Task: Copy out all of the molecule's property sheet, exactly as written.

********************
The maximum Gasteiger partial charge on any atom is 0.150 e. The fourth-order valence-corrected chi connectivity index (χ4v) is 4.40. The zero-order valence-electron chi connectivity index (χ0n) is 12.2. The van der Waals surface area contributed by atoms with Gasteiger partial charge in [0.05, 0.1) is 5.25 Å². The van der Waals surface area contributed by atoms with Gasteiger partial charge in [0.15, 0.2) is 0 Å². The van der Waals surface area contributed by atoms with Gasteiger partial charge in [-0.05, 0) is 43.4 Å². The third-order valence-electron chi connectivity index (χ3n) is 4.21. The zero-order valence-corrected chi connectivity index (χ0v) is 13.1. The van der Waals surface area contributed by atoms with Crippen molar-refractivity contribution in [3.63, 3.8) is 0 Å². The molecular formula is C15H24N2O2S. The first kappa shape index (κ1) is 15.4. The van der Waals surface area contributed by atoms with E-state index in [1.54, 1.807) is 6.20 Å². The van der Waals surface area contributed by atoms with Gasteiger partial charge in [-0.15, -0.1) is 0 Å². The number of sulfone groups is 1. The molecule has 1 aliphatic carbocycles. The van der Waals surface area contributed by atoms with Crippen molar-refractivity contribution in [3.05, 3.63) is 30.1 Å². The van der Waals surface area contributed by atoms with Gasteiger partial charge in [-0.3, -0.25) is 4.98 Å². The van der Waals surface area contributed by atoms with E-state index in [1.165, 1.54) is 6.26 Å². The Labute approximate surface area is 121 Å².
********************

The maximum Gasteiger partial charge on any atom is 0.150 e. The fourth-order valence-corrected chi connectivity index (χ4v) is 4.40. The zero-order valence-electron chi connectivity index (χ0n) is 12.2. The van der Waals surface area contributed by atoms with Gasteiger partial charge in [0.05, 0.1) is 5.25 Å². The van der Waals surface area contributed by atoms with Gasteiger partial charge in [0.15, 0.2) is 0 Å². The van der Waals surface area contributed by atoms with Gasteiger partial charge in [-0.05, 0) is 43.4 Å². The third-order valence-electron chi connectivity index (χ3n) is 4.21. The zero-order valence-corrected chi connectivity index (χ0v) is 13.1. The van der Waals surface area contributed by atoms with Crippen molar-refractivity contribution in [3.63, 3.8) is 0 Å². The molecular formula is C15H24N2O2S. The first kappa shape index (κ1) is 15.4. The van der Waals surface area contributed by atoms with E-state index in [1.54, 1.807) is 6.20 Å². The van der Waals surface area contributed by atoms with Gasteiger partial charge in [-0.15, -0.1) is 0 Å². The number of sulfone groups is 1. The molecule has 1 aliphatic carbocycles. The van der Waals surface area contributed by atoms with Crippen molar-refractivity contribution in [3.05, 3.63) is 30.1 Å². The van der Waals surface area contributed by atoms with Gasteiger partial charge in [-0.3, -0.25) is 4.98 Å². The van der Waals surface area contributed by atoms with E-state index in [1.165, 1.54) is 6.26 Å². The Labute approximate surface area is 121 Å².